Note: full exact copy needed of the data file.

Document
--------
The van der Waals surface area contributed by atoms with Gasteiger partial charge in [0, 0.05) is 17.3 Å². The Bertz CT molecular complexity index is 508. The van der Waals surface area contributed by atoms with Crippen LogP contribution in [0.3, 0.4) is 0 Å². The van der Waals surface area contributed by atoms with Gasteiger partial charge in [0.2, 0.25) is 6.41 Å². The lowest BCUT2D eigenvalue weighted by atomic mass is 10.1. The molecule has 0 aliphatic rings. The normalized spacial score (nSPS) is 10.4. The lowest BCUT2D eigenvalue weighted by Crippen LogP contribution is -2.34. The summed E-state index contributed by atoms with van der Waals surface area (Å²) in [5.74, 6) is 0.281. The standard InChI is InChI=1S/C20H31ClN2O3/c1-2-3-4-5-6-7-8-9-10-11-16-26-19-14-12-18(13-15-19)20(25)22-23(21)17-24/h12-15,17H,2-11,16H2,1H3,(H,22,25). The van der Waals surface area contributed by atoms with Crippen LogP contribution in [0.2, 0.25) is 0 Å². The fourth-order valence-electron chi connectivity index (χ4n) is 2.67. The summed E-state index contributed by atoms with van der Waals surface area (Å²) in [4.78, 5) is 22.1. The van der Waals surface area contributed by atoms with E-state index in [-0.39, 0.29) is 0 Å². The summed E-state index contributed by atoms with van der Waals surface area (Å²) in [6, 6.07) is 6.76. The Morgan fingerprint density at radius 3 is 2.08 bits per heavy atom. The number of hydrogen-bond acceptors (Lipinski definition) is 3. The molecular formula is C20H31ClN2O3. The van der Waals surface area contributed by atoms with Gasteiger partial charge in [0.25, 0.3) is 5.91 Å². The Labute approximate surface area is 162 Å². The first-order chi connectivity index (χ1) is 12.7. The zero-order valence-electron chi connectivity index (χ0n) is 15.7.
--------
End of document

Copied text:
The van der Waals surface area contributed by atoms with Gasteiger partial charge in [0, 0.05) is 17.3 Å². The Bertz CT molecular complexity index is 508. The van der Waals surface area contributed by atoms with Crippen LogP contribution in [0.3, 0.4) is 0 Å². The van der Waals surface area contributed by atoms with Gasteiger partial charge in [0.2, 0.25) is 6.41 Å². The lowest BCUT2D eigenvalue weighted by atomic mass is 10.1. The molecule has 0 aliphatic rings. The normalized spacial score (nSPS) is 10.4. The lowest BCUT2D eigenvalue weighted by Crippen LogP contribution is -2.34. The summed E-state index contributed by atoms with van der Waals surface area (Å²) in [5.74, 6) is 0.281. The standard InChI is InChI=1S/C20H31ClN2O3/c1-2-3-4-5-6-7-8-9-10-11-16-26-19-14-12-18(13-15-19)20(25)22-23(21)17-24/h12-15,17H,2-11,16H2,1H3,(H,22,25). The van der Waals surface area contributed by atoms with Crippen LogP contribution in [0.2, 0.25) is 0 Å². The fourth-order valence-electron chi connectivity index (χ4n) is 2.67. The summed E-state index contributed by atoms with van der Waals surface area (Å²) in [4.78, 5) is 22.1. The van der Waals surface area contributed by atoms with E-state index in [-0.39, 0.29) is 0 Å². The summed E-state index contributed by atoms with van der Waals surface area (Å²) in [6, 6.07) is 6.76. The Morgan fingerprint density at radius 3 is 2.08 bits per heavy atom. The number of hydrogen-bond acceptors (Lipinski definition) is 3. The molecular formula is C20H31ClN2O3. The van der Waals surface area contributed by atoms with Gasteiger partial charge in [0.25, 0.3) is 5.91 Å². The Labute approximate surface area is 162 Å². The first-order chi connectivity index (χ1) is 12.7. The zero-order valence-electron chi connectivity index (χ0n) is 15.7.